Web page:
When we bring a new life into our world, everything changes and this can be overwhelming. We’re uncomfortable in our bodies both physically and self-consciously. We feel as if we’re being held captive by our baby’s volatile sleep schedule, our biology and hormones feel completely out of whack, we’re an emotional train-wreck, we’re trying to acclimate to having a baby in the home and on top of it all, we’re defining our roles as new parents. Additionally, we might be struggling with postpartum depression/anxiety and the possibility that your partner simply wasn’t prepared for the mess of new motherhood. Most of us weren’t prepared ourselves! This is a stressful time for romantic relationships.
You aren’t alone. Here you can hear one mom’s personal struggle and experiences with postpartum resentment.
How Can You Overcome Resentment in Your Relationships?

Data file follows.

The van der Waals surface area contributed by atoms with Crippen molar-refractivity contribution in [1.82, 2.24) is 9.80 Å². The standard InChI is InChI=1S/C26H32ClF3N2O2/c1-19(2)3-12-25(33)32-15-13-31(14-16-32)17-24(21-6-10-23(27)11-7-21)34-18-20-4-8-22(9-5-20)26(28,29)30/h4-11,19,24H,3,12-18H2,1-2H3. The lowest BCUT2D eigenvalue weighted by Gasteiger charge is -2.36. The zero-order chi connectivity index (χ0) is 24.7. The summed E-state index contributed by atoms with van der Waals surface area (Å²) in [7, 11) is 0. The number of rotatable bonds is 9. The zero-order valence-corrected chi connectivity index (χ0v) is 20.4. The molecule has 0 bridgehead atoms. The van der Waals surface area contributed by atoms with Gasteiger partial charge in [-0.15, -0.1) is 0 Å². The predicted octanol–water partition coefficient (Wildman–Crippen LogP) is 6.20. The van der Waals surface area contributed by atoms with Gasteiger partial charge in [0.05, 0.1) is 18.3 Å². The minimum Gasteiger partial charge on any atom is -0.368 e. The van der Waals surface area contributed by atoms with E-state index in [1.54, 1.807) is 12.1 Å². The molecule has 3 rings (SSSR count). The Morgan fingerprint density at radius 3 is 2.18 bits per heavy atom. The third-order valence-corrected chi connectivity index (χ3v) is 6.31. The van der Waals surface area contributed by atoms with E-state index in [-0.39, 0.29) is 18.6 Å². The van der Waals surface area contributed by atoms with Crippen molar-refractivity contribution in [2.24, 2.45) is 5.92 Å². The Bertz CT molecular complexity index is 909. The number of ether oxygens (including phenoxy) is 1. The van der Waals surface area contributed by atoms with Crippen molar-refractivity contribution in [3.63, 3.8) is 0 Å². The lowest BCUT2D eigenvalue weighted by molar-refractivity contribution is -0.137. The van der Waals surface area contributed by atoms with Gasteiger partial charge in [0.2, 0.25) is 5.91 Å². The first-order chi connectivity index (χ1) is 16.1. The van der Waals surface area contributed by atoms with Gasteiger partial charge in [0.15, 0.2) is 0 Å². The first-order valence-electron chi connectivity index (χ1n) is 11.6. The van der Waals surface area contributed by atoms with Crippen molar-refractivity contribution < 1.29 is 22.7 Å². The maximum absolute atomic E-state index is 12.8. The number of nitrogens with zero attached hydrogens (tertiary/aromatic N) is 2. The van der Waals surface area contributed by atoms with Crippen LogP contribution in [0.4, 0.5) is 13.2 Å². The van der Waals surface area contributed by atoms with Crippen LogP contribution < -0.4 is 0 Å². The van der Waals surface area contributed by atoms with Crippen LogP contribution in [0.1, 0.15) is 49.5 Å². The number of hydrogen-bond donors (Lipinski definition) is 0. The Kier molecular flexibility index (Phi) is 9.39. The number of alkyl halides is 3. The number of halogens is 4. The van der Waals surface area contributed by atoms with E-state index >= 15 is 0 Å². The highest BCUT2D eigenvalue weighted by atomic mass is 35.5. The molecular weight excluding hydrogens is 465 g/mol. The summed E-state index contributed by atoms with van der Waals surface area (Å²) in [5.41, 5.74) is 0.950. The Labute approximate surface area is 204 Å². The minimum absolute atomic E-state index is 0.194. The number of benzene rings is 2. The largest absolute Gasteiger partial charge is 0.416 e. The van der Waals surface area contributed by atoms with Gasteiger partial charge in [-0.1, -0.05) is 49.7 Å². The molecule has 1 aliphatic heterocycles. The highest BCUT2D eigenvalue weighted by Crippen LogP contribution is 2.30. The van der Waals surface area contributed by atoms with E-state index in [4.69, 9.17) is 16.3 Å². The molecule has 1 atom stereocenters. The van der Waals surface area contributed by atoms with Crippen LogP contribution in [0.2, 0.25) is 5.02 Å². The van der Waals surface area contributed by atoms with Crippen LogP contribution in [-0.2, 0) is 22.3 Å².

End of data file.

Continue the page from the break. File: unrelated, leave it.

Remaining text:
While postpartum resentment might be unavoidable for some, there are actions you can take to overcome this state of frustration and start appreciating your partner again.
8 Tips for Tackling Postpartum Resentment
- Talk, talk, talk! Communication is the key to any good relationship. Express your feelings in a non-confrontational way and have a discussion. If your partner did something that upset you, there’s a chance they don’t know why, so talk about it.
- Compassion. If you’ve birthed this little bundle of joy, you might be feeling entitled for your anger, but remember, your partner is going through some big changes too; this is happening to both of you, after all. And yes, while you might have done more of the grunt work, keep in mind that you’re both new at this and you’re both doing your best.
- Let it go. Look at what’s irked you. Is it worth it to get your feathers ruffled or is it something you can let go? Your grandma is coming to see the baby for the first time and your partner put him in the green overalls instead of the orange ones that you laid out. Let go of that. Grandma isn’t going to care what that baby has on, she just wants to enjoy her great-grandson.